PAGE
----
The opinion of the court was delivered by: George W. Lindberg Senior U. S. District Court Judge
MEMORANDUM OPINION AND ORDER
On March 4, 2009, plaintiff Anwar Iqbal filed a complaint against defendant B&R Oil Company, Inc., seeking money damages and an injunction based on defendant's purported violations of the parties' marketing agreement. Plaintiff alleged breach of contract (count I), breach of the implied covenant of good faith and fair dealing (count II), violation of the Petroleum Marketing Practices Act (count III), and violation of the Uniform Deceptive Trade Practices Act (count IV). Plaintiff subsequently withdrew count IV of the complaint. Defendant moved to dismiss plaintiff's complaint pursuant to Federal Rules of Civil Procedure 12(b)(6). For the reasons set forth below, defendant's motion is granted in part and denied in part.
On May 28, 2006, plaintiff and British Petroleum ("BP") entered into a four-year Commission Marketer Agreement (the "CMA") and a concurrent four-year Commission Marketer Lease Agreement (the "Lease"). Under the Lease and CMA, plaintiff operated a BP service station and sold motor fuel on behalf of and at prices set by BP. Plaintiff received a commission of $.12 for each gallon of gasoline sold.
In the summer of 2008, defendant acquired several service stations owned by BP, including the service station operated by plaintiff. As part of the acquisition, defendant assumed BP's contractual rights and obligations under the CMA and the Lease. Plaintiff alleged that, in November 2008, defendant entered into a contract with a third-party to sell the service station operated by plaintiff for $1,050,000. Plaintiff further alleged that this price included the value of her business, measured by the total gasoline sold at the location.
According to plaintiff, defendant then offered her the option to purchase the service station for $1,050,000. Plaintiff alleged that defendant threatened to terminate the CMA and the Lease if plaintiff did not accept. Plaintiff rejected defendant's offer on the grounds that the purchase price included the value of her business and that defendant could not force her to pay for her own business. On January 22, 2009, defendant informed plaintiff by letter that it was exercising its rights under the CMA and the Lease and terminating both agreements, effective April 22, 2009. The letter also provided plaintiff with the option to become a lessee-dealer under defendant's form lease. Plaintiff claimed that the option to become a lessee-dealer was made in bad faith because the proposed lease increased rent from $1,637 per month to $8,750 per month.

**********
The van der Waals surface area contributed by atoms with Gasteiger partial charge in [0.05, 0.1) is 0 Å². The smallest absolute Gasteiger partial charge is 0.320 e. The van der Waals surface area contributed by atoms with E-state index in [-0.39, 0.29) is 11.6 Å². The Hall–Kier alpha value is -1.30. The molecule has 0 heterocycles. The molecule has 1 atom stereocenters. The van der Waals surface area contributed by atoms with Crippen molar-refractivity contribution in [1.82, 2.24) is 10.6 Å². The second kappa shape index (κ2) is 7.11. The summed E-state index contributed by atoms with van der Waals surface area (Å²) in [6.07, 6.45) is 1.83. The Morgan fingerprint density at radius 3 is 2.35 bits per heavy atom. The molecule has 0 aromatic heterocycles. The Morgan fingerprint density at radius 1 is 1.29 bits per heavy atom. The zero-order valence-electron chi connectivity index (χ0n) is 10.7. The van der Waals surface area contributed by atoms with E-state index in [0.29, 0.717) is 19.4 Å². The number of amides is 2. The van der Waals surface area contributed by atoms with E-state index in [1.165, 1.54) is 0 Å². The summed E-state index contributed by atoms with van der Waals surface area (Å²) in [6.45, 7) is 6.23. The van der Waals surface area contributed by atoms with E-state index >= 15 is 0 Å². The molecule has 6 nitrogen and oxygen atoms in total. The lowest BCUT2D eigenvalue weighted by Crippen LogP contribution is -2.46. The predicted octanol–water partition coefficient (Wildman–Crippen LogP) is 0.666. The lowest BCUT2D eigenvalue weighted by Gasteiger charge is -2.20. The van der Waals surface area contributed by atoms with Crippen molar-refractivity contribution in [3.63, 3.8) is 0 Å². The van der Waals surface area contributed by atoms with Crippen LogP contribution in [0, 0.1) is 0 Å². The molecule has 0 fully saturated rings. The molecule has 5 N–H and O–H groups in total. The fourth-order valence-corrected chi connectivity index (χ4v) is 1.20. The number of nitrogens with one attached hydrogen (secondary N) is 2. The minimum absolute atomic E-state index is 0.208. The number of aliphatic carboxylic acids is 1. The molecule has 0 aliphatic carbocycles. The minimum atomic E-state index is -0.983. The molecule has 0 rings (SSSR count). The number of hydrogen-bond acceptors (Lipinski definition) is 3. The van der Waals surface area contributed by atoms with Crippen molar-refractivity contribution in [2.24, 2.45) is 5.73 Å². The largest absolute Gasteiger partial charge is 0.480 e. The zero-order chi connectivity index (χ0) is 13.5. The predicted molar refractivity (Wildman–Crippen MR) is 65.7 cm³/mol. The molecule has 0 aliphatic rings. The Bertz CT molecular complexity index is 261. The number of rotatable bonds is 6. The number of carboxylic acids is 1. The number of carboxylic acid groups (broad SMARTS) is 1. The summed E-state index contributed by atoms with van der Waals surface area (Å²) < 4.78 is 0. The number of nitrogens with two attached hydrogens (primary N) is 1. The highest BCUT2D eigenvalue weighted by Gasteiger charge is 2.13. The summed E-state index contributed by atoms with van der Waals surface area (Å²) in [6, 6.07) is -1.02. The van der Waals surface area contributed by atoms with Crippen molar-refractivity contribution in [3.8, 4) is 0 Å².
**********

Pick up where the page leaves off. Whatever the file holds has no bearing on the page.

Plaintiff alleged that defendant threatened to stop supplying gasoline unless plaintiff raised the price of motor fuel 16 to 18 cents above neighboring competitors. Plaintiff claimed that these price increases were designed to force plaintiff to purchase the station on defendant's terms. Plaintiff complied with defendant's price increases and experienced a sharp decline in business. Plaintiff also alleged that representatives of defendant harassed her and demanded that she either purchase the service station or abandon the business.
On February 19, 2009, defendant terminated the CMA and the Lease and, on February 25, 2009, stopped supplying gasoline to plaintiff's service station. Plaintiff filed suit against defendant. On plaintiff's motion for a temporary restraining order and preliminary injunction, United States District Court Judge Rebecca Pallmeyer determined that the 90-day termination notice issued on January 22, 2009, was valid, but ordered defendant to supply gasoline to plaintiff until April 22, 2009. Plaintiff filed a motion for reconsideration. On April 22, 2009, plaintiff's motion for reconsideration was denied and plaintiff was ordered to vacate and turn over the premises at issue to defendant.
Plaintiff's obligation to provide the grounds for entitlement to relief in a complaint requires more than labels and conclusions, and a formulaic recitation of the elements of a cause of action will not suffice. Bell Atl. Corp. v. Twombly, 550 U.S. 544, 555 (2007). Instead, plaintiff's factual allegations must be sufficient to raise a right to relief above the speculative level. Id. To survive a motion to dismiss, a complaint must allege sufficient facts to state a claim for relief that is plausible on its face. Id. at 570. When considering a motion to dismiss pursuant to Federal Rules of Civil Procedure 12(b)(6), this court must accept as true all of the factual allegations contained in the complaint and draw all reasonable inferences in plaintiff's favor. Killingsworth v. HSBC Bank Nevada, N.A., 507 F.3d 614, 618 (7th Cir. 2007).